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Risk Management: The Science of Minimizing Uncertainties

In all the years that I have worked in the medical device and pharmaceutical industries, I have noticed first hand that risk management is a close second to design controls when it comes to upsetting the cultural pattern of a successful medical device company. Risk management may be based upon “good science and engineering” principles but, when facilitated properly, risk management will question and impose upon those very core competencies and standards that made your company what it is. The most varied imposition to the cultural threads of any company (large or small) is the fact that decision-making is no longer qualitatively-based but, in fact, based upon quantitative conclusions and decision-making that is dependent upon measurement rather than varying degrees of savvy. It not only sends a shock wave to the reactive, fire-fighting cultures, but also to companies that depend upon large groups of human beings to “make it happen” rather than depending upon process controls. You may have heard that “people (and companies) that don’t like change…don’t like to change.” Installing risk management into your company will force the “change” issue to the brink and sometimes beyond what your present Quality Management System (QMS) can endure to still be successful.

Risks are Part of our Everyday Living
Generally speaking, we live with risk taking and risk aversion every day. Making correct decisions can be a risky business, and the goal is to enable these decisions toward a successful outcome by minimizing the uncertainties that are naturally presented to all of us. Operating an automobile presents risks whether we travel every day or just use the car to go to the grocery store now and then. We minimize the risks associated with driving our cars by making sure we are well trained to err on the side of caution, by making sure our tires have the correct air pressure, the brakes have enough pad, the headlights work and so on. When you think about it, we prepare ourselves for risk by doing all of the things we are supposed to do to minimize the uncertainties associated with failure without compromising safety and effectiveness.

The same types of uncertainties associated with automobiles can be correlated to the development and intended uses of medical devices. The concepts of risk management are particularly important in relation to medical devices because of the variety of stakeholders, including medical practitioners, the organizations providing healthcare, governments, industry, patients and members of the public. All stakeholders need to understand that the use of a medical device entails some degree of risk. The acceptability of a risk to a stakeholder is influenced by the components listed above and by the stakeholder’s perception of the risk.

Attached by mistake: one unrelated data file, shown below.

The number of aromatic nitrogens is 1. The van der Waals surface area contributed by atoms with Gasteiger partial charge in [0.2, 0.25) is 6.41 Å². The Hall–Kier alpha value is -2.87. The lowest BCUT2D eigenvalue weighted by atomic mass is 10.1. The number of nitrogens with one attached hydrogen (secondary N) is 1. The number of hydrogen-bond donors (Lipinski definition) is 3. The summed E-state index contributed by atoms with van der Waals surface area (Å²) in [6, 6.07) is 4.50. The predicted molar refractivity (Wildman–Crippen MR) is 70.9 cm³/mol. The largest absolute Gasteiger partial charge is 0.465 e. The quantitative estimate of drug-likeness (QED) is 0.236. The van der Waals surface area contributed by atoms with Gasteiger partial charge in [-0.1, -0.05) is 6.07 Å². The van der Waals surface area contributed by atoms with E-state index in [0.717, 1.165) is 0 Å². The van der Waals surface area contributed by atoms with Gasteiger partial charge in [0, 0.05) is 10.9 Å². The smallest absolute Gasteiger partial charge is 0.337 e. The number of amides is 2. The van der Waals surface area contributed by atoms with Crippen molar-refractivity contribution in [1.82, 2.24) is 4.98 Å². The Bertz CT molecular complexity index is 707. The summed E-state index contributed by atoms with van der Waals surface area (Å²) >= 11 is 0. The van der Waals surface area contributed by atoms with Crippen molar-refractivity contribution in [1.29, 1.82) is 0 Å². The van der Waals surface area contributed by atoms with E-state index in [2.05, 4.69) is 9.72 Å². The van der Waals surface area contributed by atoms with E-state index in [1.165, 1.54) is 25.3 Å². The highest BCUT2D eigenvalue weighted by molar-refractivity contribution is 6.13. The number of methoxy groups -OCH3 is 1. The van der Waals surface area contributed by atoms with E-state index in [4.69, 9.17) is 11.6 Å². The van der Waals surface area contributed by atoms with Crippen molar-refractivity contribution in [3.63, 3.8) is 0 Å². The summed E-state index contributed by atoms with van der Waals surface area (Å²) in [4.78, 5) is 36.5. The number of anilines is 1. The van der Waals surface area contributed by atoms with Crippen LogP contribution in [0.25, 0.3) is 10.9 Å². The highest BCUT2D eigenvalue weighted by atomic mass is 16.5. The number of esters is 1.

Each stakeholder’s perception of the risk can vary greatly depending upon their cultural background, the socio-economic and educational background of the society concerned, the actual and perceived state of health of the patient and many other factors. The way a risk is perceived also takes into account, for example, whether exposure to the hazard seems to be involuntary, avoidable, from a man-made source, due to negligence, arising from a poorly understood cause or directed at a vulnerable group within society.

ISO 14971 specifies a process through which the manufacturer of a medical device can identify hazards associated with a medical device, estimate and evaluate the risks associated with these hazards, control these risks and monitor the effectiveness of that control.

The Process
The fundamental requirement for enabling a risk management process at a medical device manufacturer is to essentially establish, document and maintain procedures to minimize uncertainties throughout the life of the medical device and the processes that support that “womb-to-tomb” cycle of activity. Risk management is not just associated with the medical device itself but, in fact, affects key processes, such as purchasing controls, corrective and preventive action, manufacturing, complaint handling, non-conforming products, servicing, post-market quality data, etc. The basic foundation of risk management is built upon identifying hazards associated with a medical device and the processes that support this device, estimating and evaluating the associated risks, controlling these risks, and then monitoring the effectiveness of the controls. This process should include the following elements:

  • risk analysis
  • risk evaluation
  • risk control
  • production and post-production information